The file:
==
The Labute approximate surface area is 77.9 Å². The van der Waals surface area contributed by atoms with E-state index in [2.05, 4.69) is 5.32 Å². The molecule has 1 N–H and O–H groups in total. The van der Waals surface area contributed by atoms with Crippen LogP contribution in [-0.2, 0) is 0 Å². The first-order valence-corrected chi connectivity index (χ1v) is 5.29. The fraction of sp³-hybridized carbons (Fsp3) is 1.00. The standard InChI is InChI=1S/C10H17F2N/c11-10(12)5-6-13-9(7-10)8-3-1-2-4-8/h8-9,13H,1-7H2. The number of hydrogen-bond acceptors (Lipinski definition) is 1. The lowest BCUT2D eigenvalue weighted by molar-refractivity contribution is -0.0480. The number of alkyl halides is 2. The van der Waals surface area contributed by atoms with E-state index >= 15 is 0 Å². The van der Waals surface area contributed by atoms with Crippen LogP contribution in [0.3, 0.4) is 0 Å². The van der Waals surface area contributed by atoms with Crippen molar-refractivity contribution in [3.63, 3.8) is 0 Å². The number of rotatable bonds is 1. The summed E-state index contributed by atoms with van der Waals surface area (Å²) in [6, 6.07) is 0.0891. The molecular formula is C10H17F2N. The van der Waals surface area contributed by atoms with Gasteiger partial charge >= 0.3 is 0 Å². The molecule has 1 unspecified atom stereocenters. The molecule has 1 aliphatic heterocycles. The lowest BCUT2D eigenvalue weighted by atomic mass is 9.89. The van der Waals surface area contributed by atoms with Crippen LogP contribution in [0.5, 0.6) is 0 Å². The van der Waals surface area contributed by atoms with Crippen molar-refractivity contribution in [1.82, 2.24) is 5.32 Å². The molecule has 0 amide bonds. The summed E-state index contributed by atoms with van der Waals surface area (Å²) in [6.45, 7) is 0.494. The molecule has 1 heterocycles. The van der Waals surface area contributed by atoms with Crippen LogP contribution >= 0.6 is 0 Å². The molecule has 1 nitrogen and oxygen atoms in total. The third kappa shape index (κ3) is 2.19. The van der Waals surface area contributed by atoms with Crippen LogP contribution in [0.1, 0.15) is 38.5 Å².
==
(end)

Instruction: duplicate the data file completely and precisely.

The Labute approximate surface area is 77.9 Å². The van der Waals surface area contributed by atoms with E-state index in [2.05, 4.69) is 5.32 Å². The molecule has 1 N–H and O–H groups in total. The van der Waals surface area contributed by atoms with Crippen LogP contribution in [-0.2, 0) is 0 Å². The first-order valence-corrected chi connectivity index (χ1v) is 5.29. The fraction of sp³-hybridized carbons (Fsp3) is 1.00. The standard InChI is InChI=1S/C10H17F2N/c11-10(12)5-6-13-9(7-10)8-3-1-2-4-8/h8-9,13H,1-7H2. The number of hydrogen-bond acceptors (Lipinski definition) is 1. The lowest BCUT2D eigenvalue weighted by molar-refractivity contribution is -0.0480. The number of alkyl halides is 2. The van der Waals surface area contributed by atoms with E-state index >= 15 is 0 Å². The van der Waals surface area contributed by atoms with Crippen LogP contribution in [0.3, 0.4) is 0 Å². The van der Waals surface area contributed by atoms with Crippen molar-refractivity contribution in [3.63, 3.8) is 0 Å². The number of rotatable bonds is 1. The summed E-state index contributed by atoms with van der Waals surface area (Å²) in [6, 6.07) is 0.0891. The molecular formula is C10H17F2N. The van der Waals surface area contributed by atoms with Gasteiger partial charge >= 0.3 is 0 Å². The molecule has 1 unspecified atom stereocenters. The molecule has 1 aliphatic heterocycles. The lowest BCUT2D eigenvalue weighted by atomic mass is 9.89. The van der Waals surface area contributed by atoms with Crippen LogP contribution in [0.5, 0.6) is 0 Å². The van der Waals surface area contributed by atoms with Crippen molar-refractivity contribution in [1.82, 2.24) is 5.32 Å². The molecule has 0 amide bonds. The summed E-state index contributed by atoms with van der Waals surface area (Å²) in [6.45, 7) is 0.494. The molecule has 1 heterocycles. The van der Waals surface area contributed by atoms with Crippen LogP contribution >= 0.6 is 0 Å². The molecule has 1 nitrogen and oxygen atoms in total. The third kappa shape index (κ3) is 2.19. The van der Waals surface area contributed by atoms with Crippen LogP contribution in [0.1, 0.15) is 38.5 Å².